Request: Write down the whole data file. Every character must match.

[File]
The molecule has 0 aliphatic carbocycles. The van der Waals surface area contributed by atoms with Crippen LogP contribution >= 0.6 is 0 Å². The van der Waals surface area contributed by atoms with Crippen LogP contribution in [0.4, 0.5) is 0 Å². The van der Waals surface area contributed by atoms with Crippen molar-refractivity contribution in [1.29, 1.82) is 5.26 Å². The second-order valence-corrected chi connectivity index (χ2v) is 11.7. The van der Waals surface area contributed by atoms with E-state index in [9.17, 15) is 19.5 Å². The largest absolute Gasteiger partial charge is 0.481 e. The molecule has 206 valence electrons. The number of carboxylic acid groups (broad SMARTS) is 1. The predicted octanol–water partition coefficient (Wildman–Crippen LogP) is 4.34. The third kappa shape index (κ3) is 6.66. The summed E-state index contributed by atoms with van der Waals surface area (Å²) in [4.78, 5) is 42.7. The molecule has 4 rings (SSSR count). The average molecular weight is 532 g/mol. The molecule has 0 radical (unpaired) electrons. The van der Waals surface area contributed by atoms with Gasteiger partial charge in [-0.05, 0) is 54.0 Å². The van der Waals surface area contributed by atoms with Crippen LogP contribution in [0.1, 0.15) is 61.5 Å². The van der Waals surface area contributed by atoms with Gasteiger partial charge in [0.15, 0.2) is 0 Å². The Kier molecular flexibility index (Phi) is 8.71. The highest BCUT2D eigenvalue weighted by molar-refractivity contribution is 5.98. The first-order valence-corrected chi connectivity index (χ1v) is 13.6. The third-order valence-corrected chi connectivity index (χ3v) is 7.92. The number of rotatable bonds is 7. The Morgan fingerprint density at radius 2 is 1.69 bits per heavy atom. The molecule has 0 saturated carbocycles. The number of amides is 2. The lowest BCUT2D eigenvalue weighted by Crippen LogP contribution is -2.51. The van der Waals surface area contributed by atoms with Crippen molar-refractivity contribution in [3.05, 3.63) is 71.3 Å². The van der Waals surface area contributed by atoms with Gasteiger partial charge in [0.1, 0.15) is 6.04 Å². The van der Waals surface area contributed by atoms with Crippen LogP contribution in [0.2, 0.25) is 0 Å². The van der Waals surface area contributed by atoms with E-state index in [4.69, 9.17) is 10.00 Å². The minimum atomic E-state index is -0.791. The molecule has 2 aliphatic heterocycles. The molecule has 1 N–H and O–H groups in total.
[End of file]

The molecule has 0 aliphatic carbocycles. The van der Waals surface area contributed by atoms with Crippen LogP contribution >= 0.6 is 0 Å². The van der Waals surface area contributed by atoms with Crippen LogP contribution in [0.4, 0.5) is 0 Å². The van der Waals surface area contributed by atoms with Crippen molar-refractivity contribution in [1.29, 1.82) is 5.26 Å². The second-order valence-corrected chi connectivity index (χ2v) is 11.7. The van der Waals surface area contributed by atoms with E-state index in [9.17, 15) is 19.5 Å². The largest absolute Gasteiger partial charge is 0.481 e. The molecule has 206 valence electrons. The number of carboxylic acid groups (broad SMARTS) is 1. The predicted octanol–water partition coefficient (Wildman–Crippen LogP) is 4.34. The third kappa shape index (κ3) is 6.66. The summed E-state index contributed by atoms with van der Waals surface area (Å²) in [4.78, 5) is 42.7. The molecule has 4 rings (SSSR count). The average molecular weight is 532 g/mol. The molecule has 0 radical (unpaired) electrons. The van der Waals surface area contributed by atoms with Gasteiger partial charge in [-0.05, 0) is 54.0 Å². The van der Waals surface area contributed by atoms with Crippen LogP contribution in [0.1, 0.15) is 61.5 Å². The van der Waals surface area contributed by atoms with Gasteiger partial charge in [0.15, 0.2) is 0 Å². The Kier molecular flexibility index (Phi) is 8.71. The highest BCUT2D eigenvalue weighted by molar-refractivity contribution is 5.98. The first-order valence-corrected chi connectivity index (χ1v) is 13.6. The third-order valence-corrected chi connectivity index (χ3v) is 7.92. The number of rotatable bonds is 7. The Morgan fingerprint density at radius 2 is 1.69 bits per heavy atom. The molecule has 0 saturated carbocycles. The number of amides is 2. The lowest BCUT2D eigenvalue weighted by Crippen LogP contribution is -2.51. The van der Waals surface area contributed by atoms with Crippen molar-refractivity contribution in [3.05, 3.63) is 71.3 Å². The van der Waals surface area contributed by atoms with Gasteiger partial charge in [0.1, 0.15) is 6.04 Å². The van der Waals surface area contributed by atoms with Crippen LogP contribution in [0.2, 0.25) is 0 Å². The van der Waals surface area contributed by atoms with E-state index in [4.69, 9.17) is 10.00 Å². The minimum atomic E-state index is -0.791. The molecule has 2 aliphatic heterocycles. The molecule has 1 N–H and O–H groups in total.